The cost of dead religion is all around us. We often see lifeless congregations going through the motions.
It’s sad, because we wish we saw vibrant communities of brothers and sisters in Christ, demonstrating supernatural transformation, as they humbly serve their communities in the name of Jesus. That’s what I want, but how often do I experience it?
This isn’t to judge others. How often do we go through the motions - without a sense of knowing God and dynamically engaging with him in our daily lives?
Why is there so much dead religion?
There are many reasons, but Ken Boa elucidates one:
Spiritual truth eludes us when we limit it to the conceptual realm and fail to internalize it. We dilute it through cultural, emotional, and theological filters and reduce it to a mental construct that we affirm more out of orthodoxy than out of profound personal conviction" (Conformed to His Image, p. 15).
The occupational hazard of theologians is to become so engrossed in the development of systematic models of understanding that God becomes an abstract intellectual formulation they discuss and write about instead of a living person they love on bended knees (p. 16).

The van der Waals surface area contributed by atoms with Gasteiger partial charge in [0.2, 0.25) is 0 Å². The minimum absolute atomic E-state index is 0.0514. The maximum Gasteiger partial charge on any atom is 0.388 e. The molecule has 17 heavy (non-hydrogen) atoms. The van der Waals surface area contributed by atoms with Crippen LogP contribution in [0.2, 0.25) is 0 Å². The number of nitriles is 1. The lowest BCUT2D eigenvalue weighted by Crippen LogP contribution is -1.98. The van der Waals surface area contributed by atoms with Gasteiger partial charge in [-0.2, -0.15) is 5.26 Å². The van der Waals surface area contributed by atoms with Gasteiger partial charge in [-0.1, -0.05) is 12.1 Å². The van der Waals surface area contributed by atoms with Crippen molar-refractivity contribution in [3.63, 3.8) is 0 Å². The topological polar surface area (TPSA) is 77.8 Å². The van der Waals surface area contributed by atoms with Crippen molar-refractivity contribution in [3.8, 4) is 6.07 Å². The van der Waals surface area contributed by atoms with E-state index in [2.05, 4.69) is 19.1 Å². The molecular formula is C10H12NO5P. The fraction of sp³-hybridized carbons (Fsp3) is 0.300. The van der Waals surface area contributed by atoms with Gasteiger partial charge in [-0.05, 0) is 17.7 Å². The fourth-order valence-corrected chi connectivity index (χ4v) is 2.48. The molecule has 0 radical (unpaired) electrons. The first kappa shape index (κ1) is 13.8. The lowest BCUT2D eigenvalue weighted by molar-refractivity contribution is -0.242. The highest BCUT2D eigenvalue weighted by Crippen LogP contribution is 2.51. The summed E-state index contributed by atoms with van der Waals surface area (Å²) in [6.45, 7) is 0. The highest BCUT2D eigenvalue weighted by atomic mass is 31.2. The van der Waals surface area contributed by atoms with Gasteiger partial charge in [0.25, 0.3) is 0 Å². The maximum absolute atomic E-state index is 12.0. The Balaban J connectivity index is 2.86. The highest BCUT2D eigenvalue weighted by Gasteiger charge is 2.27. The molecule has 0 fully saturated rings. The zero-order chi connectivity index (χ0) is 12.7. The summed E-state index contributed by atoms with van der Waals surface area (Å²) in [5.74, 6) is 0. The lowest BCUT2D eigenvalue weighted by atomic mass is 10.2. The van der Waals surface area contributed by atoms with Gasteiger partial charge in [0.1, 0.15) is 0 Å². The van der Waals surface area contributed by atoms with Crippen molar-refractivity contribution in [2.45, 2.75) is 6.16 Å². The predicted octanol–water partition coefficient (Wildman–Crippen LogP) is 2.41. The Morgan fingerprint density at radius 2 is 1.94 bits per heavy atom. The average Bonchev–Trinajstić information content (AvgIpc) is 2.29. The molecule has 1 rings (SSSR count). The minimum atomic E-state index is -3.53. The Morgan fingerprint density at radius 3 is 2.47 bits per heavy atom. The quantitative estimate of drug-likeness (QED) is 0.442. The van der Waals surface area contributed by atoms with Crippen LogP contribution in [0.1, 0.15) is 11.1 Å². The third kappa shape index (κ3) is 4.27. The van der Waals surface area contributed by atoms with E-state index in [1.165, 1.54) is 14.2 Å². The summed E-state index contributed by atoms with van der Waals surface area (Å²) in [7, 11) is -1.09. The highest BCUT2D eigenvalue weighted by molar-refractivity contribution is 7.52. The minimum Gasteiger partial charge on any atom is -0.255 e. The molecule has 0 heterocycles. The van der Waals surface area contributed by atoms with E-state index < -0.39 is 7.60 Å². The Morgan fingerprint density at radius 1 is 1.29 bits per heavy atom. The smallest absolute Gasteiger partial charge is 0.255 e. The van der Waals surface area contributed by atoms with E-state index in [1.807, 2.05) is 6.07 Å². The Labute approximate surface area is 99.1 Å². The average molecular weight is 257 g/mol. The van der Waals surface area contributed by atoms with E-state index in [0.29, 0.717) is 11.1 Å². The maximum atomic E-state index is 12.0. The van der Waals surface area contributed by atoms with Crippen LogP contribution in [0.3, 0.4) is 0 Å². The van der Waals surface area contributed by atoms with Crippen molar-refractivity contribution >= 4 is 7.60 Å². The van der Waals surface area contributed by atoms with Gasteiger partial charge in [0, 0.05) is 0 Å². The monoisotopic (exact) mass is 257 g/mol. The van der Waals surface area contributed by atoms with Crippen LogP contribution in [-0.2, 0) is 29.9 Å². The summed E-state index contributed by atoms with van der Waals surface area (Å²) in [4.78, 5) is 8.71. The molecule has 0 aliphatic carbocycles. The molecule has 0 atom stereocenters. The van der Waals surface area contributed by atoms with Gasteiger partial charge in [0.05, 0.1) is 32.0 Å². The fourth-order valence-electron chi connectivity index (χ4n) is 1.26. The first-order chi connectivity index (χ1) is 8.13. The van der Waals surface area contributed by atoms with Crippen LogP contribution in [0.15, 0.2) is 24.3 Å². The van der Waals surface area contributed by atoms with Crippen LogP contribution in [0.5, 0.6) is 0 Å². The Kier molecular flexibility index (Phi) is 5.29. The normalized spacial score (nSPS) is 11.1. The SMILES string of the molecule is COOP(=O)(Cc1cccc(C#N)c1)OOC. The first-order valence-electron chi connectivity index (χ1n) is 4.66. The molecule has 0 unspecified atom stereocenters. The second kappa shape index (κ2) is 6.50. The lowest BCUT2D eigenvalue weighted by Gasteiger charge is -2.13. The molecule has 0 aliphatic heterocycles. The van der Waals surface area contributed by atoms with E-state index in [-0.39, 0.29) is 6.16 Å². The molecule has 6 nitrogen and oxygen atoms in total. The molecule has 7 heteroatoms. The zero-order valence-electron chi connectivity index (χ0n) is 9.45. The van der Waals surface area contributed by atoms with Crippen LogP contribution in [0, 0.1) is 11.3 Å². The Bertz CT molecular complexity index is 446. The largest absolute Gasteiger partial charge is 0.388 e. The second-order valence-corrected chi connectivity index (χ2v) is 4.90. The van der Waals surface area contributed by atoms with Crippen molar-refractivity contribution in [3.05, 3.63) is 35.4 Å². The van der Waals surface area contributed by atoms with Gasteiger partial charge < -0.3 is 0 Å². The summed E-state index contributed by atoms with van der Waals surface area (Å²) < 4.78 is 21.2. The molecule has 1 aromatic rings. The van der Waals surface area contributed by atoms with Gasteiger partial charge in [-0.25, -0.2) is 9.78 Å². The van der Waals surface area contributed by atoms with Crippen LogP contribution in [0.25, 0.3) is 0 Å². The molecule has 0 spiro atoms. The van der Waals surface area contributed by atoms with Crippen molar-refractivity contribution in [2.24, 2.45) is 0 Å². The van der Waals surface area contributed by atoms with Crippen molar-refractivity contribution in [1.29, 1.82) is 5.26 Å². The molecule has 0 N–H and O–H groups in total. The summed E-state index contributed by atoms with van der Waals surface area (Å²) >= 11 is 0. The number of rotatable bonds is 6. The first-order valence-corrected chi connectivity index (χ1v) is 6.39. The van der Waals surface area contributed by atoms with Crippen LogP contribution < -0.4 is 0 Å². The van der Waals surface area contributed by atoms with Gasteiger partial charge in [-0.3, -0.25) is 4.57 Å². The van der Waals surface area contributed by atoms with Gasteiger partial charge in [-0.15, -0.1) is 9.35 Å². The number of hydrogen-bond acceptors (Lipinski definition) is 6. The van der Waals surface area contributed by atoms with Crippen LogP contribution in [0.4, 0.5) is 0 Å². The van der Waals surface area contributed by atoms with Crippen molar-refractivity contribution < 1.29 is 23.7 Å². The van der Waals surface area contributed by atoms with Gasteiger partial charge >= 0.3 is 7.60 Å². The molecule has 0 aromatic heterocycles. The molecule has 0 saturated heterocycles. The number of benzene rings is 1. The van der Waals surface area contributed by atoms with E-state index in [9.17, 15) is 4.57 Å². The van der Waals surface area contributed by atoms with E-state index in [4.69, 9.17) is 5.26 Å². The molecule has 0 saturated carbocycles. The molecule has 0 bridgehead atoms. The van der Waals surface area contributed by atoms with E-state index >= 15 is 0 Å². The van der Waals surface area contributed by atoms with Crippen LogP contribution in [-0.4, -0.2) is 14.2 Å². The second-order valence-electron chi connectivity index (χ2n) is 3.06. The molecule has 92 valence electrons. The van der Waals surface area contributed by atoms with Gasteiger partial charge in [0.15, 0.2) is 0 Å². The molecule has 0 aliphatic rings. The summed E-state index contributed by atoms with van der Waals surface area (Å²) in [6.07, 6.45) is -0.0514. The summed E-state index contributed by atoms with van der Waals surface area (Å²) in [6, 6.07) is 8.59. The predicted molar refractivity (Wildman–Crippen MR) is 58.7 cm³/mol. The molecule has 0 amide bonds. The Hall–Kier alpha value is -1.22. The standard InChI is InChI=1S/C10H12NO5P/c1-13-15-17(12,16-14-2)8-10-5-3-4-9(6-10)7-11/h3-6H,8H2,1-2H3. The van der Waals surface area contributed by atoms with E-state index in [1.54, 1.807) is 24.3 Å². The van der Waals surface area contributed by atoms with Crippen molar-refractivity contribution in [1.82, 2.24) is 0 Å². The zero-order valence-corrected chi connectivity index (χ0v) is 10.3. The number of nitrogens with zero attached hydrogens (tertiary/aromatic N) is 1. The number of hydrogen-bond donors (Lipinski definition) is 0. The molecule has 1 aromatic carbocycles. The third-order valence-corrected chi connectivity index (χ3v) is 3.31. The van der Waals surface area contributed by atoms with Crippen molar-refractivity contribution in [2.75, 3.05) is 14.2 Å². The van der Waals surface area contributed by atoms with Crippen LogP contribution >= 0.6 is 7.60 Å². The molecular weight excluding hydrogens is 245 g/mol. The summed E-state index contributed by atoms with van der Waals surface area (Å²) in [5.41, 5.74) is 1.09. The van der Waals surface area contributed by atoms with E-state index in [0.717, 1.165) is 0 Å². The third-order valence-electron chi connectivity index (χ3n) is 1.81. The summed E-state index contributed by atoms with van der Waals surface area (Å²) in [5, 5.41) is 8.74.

It’s like visiting The Grand Canyon. For context, here’s a photo of the Grand Canyon. It’s majestic!
The size and magnificence of it is so overwhelming that you can never fully experience it all. I remember going as a teenager with my family. We had a remarkable trip - we even rode mules to Phantom Ranch! I was stunned by the beauty - and a bit scared of falling off the side of the trail!
Now imagine if instead of taking it all in, I insisted on gluing my eyes to a cheap videocamera, and only looked at the Grand Canyon through the viewfinder. I would miss everything that made this a special place.
This is the best metaphor I have for what it is like to encounter God - and dilute the experience down to the manageable but now cheapened statement, “God is love.”
Yea, God is love. But that sentence, as true as it is, hardly communicates the reality to which it points.
I’m curious… what are the ways in which you have softened and sentimentalized the wild Otherness and Awesomeness of God?